Q: I’ve been playing bass for five years, and I see that bass players that have been playing for three years who are way better than me! I focus on my modes, then on chord structure and then I focus on arpeggios… and it becomes hard for me to get technique down. What do you recommend?
A: It sounds like you feel that there are too many things to focus and work on (or a need to move on to the next thing), so you can’t seem to get a grip on any one aspect.
The reality is that it is all a matter of perception. Some people focus on a million different aspects of music with intentionality (time, tone, feel, chords, scales or modes, technique, etc.), while others focus on only one thing: being able to make music.
There is no real easy answer as it all depends on how you learn and absorb information. The truth is, it’s not that complicated… unless you need it to be.
There is no right or wrong way to play, study or approach music. But there is a way that will get you to what your goals are for the instrument.
So start there: what are your goals for the instrument?
You mentioned people playing for less time sounding better than you. Who are you playing for?
If your goal is to be the most shredding bassist on Youtube then, yeah, focus on technique, facility, finger independence and learn to play “Flight of the Bumblebee” at top speed.
If you want to be able to improvise over jazz changes, then you should practice understanding and utilizing scales, chord shapes and chord tones, chromaticism and transcribe horn solos and analyze the heck out of them in a pursuit to understand why they do what they do.
If you want to have a super deep pocket and be a great funk bassist, learn every James Brown, Jackson 5 and Motown song in the book. Study the bass lines of the greats.
I’ve always wanted to be able to do anything I was asked to do. So I’ve spent a lot of time focusing on all of the above.
There are a few key things to keep in mind:
1. Developing excellence with anything doesn’t happen quickly. You really need hundreds to thousands of hours spent with your instrument in your hand before you will truly own it in one way or another.
That doesn’t mean that you aren’t or can’t make music from day one or two. It doesn’t have to be virtuosic to be fun or have value. The real beauty in playing music for most of us is the feeling we get when making music with others. That is also the quickest way to truly learn what works and what doesn’t.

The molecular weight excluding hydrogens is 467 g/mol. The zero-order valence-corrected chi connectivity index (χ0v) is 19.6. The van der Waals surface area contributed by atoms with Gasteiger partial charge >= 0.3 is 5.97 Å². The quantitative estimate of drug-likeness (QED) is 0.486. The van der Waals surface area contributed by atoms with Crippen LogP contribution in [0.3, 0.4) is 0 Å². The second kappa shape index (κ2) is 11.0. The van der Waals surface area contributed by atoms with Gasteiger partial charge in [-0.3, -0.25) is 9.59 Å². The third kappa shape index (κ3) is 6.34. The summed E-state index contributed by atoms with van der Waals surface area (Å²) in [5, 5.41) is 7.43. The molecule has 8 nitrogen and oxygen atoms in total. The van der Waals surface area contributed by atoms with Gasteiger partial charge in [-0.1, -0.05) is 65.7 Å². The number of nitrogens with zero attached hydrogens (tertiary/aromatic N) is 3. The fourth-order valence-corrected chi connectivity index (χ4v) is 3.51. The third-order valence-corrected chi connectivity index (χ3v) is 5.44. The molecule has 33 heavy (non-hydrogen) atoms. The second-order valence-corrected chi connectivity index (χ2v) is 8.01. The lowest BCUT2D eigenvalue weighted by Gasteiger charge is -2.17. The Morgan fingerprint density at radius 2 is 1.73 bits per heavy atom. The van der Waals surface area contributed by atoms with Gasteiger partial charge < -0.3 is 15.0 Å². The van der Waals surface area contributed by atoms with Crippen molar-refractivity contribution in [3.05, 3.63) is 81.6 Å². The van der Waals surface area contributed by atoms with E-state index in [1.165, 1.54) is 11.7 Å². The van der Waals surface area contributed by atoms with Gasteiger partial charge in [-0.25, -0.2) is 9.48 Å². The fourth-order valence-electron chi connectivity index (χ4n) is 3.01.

An hour spent playing music with a friend or peer can often be better than four hours spent sitting on your bed running scales by yourself (in most every way).
2. Do it for yourself and work on those things that you truly want to be better at in your heart. Don’t worry about what Jaco did, what Hadrien can do or what Marcus Miller said you should do. Listen to your heart and your passion and pursue that which you love.
When you do what you love, you will never want to stop. You will play, practice, ponder, live and breathe it all day long and, with that kind of intentionality and passion, you couldn’t possibly not get better.
If you’re running scales because you think you should, but you hate them and don’t retain the information anyway, it’s wasted time!
If you really just want to rock and your teacher makes you run arpeggios over “Autumn Leaves” all day long, you’re wasting both of your time.
If you truly wish that you could blow over “Giant Steps” or trade solos with Janek Gwizdala and not get dusted, then you are fooling yourself by thinking that you could get there by not doing those things for hours and hours.
You simply have to be honest with yourself about what you want to be able to do with the instrument and then work hard to be able to do it. Manage your shed time efficiently and with forethought.
You will be right where you want to be in no time. And you are always right where you should be by virtue of how hard you worked to get there. Just make sure that you walk in the direction you wish to go.